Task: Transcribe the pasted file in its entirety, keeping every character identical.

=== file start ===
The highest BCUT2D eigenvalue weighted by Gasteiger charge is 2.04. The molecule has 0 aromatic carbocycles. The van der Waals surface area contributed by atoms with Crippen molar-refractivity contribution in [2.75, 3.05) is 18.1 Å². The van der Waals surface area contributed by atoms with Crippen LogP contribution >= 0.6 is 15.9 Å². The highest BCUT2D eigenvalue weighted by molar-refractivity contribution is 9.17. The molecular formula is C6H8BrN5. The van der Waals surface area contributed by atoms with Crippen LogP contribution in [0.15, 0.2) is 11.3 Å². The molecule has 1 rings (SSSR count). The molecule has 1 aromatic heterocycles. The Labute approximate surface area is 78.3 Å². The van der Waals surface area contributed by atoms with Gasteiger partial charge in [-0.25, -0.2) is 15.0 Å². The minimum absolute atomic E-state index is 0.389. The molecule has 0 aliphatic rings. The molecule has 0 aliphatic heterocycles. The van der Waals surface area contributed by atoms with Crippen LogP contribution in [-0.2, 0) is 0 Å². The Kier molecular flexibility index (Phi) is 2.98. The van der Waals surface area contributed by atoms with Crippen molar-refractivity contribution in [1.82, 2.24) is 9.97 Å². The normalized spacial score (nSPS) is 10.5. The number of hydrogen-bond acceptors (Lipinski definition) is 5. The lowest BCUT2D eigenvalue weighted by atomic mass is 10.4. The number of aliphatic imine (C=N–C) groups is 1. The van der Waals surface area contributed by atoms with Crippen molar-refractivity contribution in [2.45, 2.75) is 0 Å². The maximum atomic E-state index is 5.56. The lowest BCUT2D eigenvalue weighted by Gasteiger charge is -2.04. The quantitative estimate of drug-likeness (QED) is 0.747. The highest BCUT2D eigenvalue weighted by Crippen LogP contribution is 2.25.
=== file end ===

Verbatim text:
The highest BCUT2D eigenvalue weighted by Gasteiger charge is 2.04. The molecule has 0 aromatic carbocycles. The van der Waals surface area contributed by atoms with Crippen molar-refractivity contribution in [2.75, 3.05) is 18.1 Å². The van der Waals surface area contributed by atoms with Crippen LogP contribution >= 0.6 is 15.9 Å². The highest BCUT2D eigenvalue weighted by molar-refractivity contribution is 9.17. The molecular formula is C6H8BrN5. The van der Waals surface area contributed by atoms with Crippen LogP contribution in [0.15, 0.2) is 11.3 Å². The molecule has 1 rings (SSSR count). The molecule has 1 aromatic heterocycles. The Labute approximate surface area is 78.3 Å². The van der Waals surface area contributed by atoms with Gasteiger partial charge in [-0.25, -0.2) is 15.0 Å². The minimum absolute atomic E-state index is 0.389. The molecule has 0 aliphatic rings. The molecule has 0 aliphatic heterocycles. The van der Waals surface area contributed by atoms with Crippen LogP contribution in [-0.2, 0) is 0 Å². The Kier molecular flexibility index (Phi) is 2.98. The van der Waals surface area contributed by atoms with Crippen molar-refractivity contribution in [1.82, 2.24) is 9.97 Å². The normalized spacial score (nSPS) is 10.5. The number of hydrogen-bond acceptors (Lipinski definition) is 5. The lowest BCUT2D eigenvalue weighted by atomic mass is 10.4. The number of aliphatic imine (C=N–C) groups is 1. The van der Waals surface area contributed by atoms with Crippen molar-refractivity contribution in [2.45, 2.75) is 0 Å². The maximum atomic E-state index is 5.56. The lowest BCUT2D eigenvalue weighted by Gasteiger charge is -2.04. The quantitative estimate of drug-likeness (QED) is 0.747. The highest BCUT2D eigenvalue weighted by Crippen LogP contribution is 2.25.